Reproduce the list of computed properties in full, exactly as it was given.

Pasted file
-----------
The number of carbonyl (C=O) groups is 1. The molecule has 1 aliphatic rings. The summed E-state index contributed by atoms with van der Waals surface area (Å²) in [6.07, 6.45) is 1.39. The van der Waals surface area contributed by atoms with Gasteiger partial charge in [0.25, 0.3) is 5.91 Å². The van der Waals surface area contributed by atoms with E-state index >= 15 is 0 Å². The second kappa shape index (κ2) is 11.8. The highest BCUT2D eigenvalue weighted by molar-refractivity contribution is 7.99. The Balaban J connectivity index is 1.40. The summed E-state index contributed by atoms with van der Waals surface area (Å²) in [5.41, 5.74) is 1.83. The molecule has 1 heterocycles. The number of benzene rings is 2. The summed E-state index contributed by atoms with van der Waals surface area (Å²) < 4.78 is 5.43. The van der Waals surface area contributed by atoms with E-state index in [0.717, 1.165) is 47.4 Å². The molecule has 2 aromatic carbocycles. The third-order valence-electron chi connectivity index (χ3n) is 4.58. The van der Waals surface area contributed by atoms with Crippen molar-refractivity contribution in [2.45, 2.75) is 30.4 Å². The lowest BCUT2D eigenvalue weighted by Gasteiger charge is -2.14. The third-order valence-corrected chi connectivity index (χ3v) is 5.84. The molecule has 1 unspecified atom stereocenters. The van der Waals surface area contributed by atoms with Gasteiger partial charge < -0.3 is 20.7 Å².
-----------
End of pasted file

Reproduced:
The number of carbonyl (C=O) groups is 1. The molecule has 1 aliphatic rings. The summed E-state index contributed by atoms with van der Waals surface area (Å²) in [6.07, 6.45) is 1.39. The van der Waals surface area contributed by atoms with Gasteiger partial charge in [0.25, 0.3) is 5.91 Å². The van der Waals surface area contributed by atoms with E-state index >= 15 is 0 Å². The second kappa shape index (κ2) is 11.8. The highest BCUT2D eigenvalue weighted by molar-refractivity contribution is 7.99. The Balaban J connectivity index is 1.40. The summed E-state index contributed by atoms with van der Waals surface area (Å²) in [5.41, 5.74) is 1.83. The molecule has 1 heterocycles. The number of benzene rings is 2. The summed E-state index contributed by atoms with van der Waals surface area (Å²) < 4.78 is 5.43. The van der Waals surface area contributed by atoms with E-state index in [0.717, 1.165) is 47.4 Å². The molecule has 2 aromatic carbocycles. The third-order valence-electron chi connectivity index (χ3n) is 4.58. The van der Waals surface area contributed by atoms with Crippen molar-refractivity contribution in [2.45, 2.75) is 30.4 Å². The lowest BCUT2D eigenvalue weighted by Gasteiger charge is -2.14. The third-order valence-corrected chi connectivity index (χ3v) is 5.84. The molecule has 1 unspecified atom stereocenters. The van der Waals surface area contributed by atoms with Gasteiger partial charge < -0.3 is 20.7 Å².